Tucked away in a quiet corner of Ream National Park on Cambodia’s southern coastline, Monkey Maya is surrounded by beautiful beaches and lush jungle. The secluded guesthouse offers a variety of accommodation options, lots of activities, and a big, comfortable restaurant and bar. Here’s our rundown of everything you need to know.
Monkey Maya at Cambodia’s Ream National Park offers a scenic getaway
Accessible by a road that goes through the heart of Ream National Park, Monkey Maya provides a welcome retreat from the hustle and bustle of Sihanoukville. The journey takes about an hour, and is an experience in itself, with gorgeous scenery for most of the trip. Monkey Maya’s tuk tuk makes daily pick-ups from their sister guesthouse, Monkey Republic, in Sihanoukville ($5 one way) and Otres Beach ($4 one way), and can also pick up and drop off bus passengers at Ream Junction next to Sihanoukville airport. Continue reading →
It’s unfortunate that two of Cambodia’s top tourist destinations are on opposite sides of the country. Siem Reap and Sihanoukville are less than 200 miles apart if you fly, but can be a long 350 miles by road. We cover all of the ways you can get from Sihanoukville to Siem Reap and vice-versa, including plane, bus, mini-bus and taxi.
Cambodia Angkor Air flies ATR72s for the one-hour trip between Sihanoukville and Siem Reap.
Traveling by plane is by far the easiest way to travel between Siem Reap and Sihanoukville, and unsurprisingly, the most expensive. Tickets are ridiculously expensive for a flight that’s less than an hour, but if you’re pressed for time the cost of the flights may well be worth it to avoid traveling 10 to 14 hours by car or bus. There are three airlines that do this route in high season.
Even the most well-traveled palates can find little fault with the Model UN-esque breadth of cuisines available in Phnom Penh. From Iraqi to Russian, Taiwanese, Lebanese, Nepalese and Mexican, it is difficult to think of a part of the world that Phnom Penh does not have a great restaurant for… except African. But now, for the first time, Phnom Penh has an Ethiopian restaurant. And it is delicious.
Ethiopian food has come to Phnom Penh!
Ethiopian food is best known for injera, a sour-ish spongy bread the thickness of American pancakes and made from fermented teff flour, and for a variety of curries based around either turmeric and ginger or the characteristically dark red berbere spice mix, which features paprika, chili, garlic, fenugreek and a handful of other spices. It’s food you eat with your hands, and made for sharing. Continue reading →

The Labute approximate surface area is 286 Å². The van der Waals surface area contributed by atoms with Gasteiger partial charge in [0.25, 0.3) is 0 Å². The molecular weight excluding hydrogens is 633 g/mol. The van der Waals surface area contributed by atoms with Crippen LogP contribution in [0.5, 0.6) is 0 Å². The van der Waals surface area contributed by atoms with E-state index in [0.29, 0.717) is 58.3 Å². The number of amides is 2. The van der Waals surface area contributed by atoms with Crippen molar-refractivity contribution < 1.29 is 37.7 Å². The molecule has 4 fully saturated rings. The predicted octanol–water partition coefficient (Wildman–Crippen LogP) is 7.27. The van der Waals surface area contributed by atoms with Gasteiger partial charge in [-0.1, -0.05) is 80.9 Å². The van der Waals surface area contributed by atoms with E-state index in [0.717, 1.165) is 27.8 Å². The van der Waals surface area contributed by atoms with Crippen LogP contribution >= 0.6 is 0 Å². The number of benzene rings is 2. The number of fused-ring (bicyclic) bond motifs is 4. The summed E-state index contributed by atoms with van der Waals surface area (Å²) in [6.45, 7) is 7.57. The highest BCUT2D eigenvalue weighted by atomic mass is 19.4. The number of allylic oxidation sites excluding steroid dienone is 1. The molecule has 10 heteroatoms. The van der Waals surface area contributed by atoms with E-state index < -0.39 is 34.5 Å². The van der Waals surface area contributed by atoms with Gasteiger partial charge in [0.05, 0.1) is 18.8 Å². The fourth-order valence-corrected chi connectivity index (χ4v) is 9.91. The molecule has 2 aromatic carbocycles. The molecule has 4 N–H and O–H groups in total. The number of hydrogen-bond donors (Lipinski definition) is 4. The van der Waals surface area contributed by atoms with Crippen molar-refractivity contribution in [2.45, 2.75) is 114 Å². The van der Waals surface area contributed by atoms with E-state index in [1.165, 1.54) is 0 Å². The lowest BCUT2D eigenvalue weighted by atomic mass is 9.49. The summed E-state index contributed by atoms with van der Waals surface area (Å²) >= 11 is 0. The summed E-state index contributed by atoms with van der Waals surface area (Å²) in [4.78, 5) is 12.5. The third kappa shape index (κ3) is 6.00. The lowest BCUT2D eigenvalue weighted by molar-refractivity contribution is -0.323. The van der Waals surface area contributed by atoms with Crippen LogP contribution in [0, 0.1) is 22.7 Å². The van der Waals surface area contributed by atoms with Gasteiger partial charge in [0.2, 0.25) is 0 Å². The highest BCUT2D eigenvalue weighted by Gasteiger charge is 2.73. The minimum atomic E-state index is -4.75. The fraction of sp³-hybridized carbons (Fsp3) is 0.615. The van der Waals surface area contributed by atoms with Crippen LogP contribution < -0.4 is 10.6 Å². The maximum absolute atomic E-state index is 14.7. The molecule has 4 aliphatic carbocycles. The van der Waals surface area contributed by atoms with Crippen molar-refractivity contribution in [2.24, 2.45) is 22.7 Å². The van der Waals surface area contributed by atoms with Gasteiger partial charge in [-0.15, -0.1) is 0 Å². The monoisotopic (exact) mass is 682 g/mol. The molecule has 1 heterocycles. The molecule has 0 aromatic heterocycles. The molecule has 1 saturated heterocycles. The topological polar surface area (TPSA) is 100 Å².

Late last year the Siem Reap airport lounge got a complete overhaul. This may not concern many Move to Cambodia readers, but if you, like me, got one of those snazzy new credit cards that includes worldwide select lounge access through Priority Pass, you’re all about hanging out in the lounge, pretending to fly business class when you’re actually going to spend the flight stuck in coach.
Flying biz or just wish you were? Welcome to the Siem Reap lounge.
If you’re a lounge lizard such as myself, you know that the quality of what’s available to Priority Pass members varies widely from airport to airport. Of course they are always better than sitting at the gate the hoi polloi, but some of the lounges haven’t been updated in a decade or two and only serve tiny crustless sandwiches made with semi-stale white bread. Continue reading →
Whether you decide to travel overland or by plane, it couldn’t be easier to get from Phnom Penh to Ho Chi Minh City, the city formerly known as Saigon. Just be aware before you go that you may need to get a visa for Vietnam in advance, depending on where you are from (but Cambodia visas are available on arrival for most nationalities). Here’s a run-down of the best ways to get from Phnom Penh to HCMC.
Heading from Phnom Penh to Saigon (or he other way around)? Hop a bus!
Buses between Vietnam and Cambodia are relatively quick, comfortable and cheap. Taking the bus from Phnom Penh to Ho Chi Minh City (or vice-versa) is straightforward: the buses leave from and arrive in the center of each city, the border crossing is fairly painless, surprisingly scam-free, and usually you will not be required to change buses. Many of the buses have wifi (whether it will be working for the journey in question is another story) and provide water in addition to a meal stop. Continue reading →
After a few short years of tropical island paradise, followed by a year or two of debauchery, Koh Rong is an island in flux, as it adjusts to the massive increase in tourism and resulting environmental strain without losing the chilled out character that made it so popular in the first place.
Don’t worry, Koh Toch Beach is still beautiful.
So what’s been happening on Koh Rong lately?
Good things! First, there’s been a push for environmental conservation, beach cleanup, and wastewater management. None of these things seemed like a big deal with there were only 20 tourists landing on the island each day, but now during high season there can 1,000 or more people landing on Koh Toch, and it’s put a massive strain on the island’s resources. But now the businesses are banding together to push for sustainable practices and products—you’ll now find bamboo straws and re-usable drinking bottles at the more tuned-in businesses. Continue reading →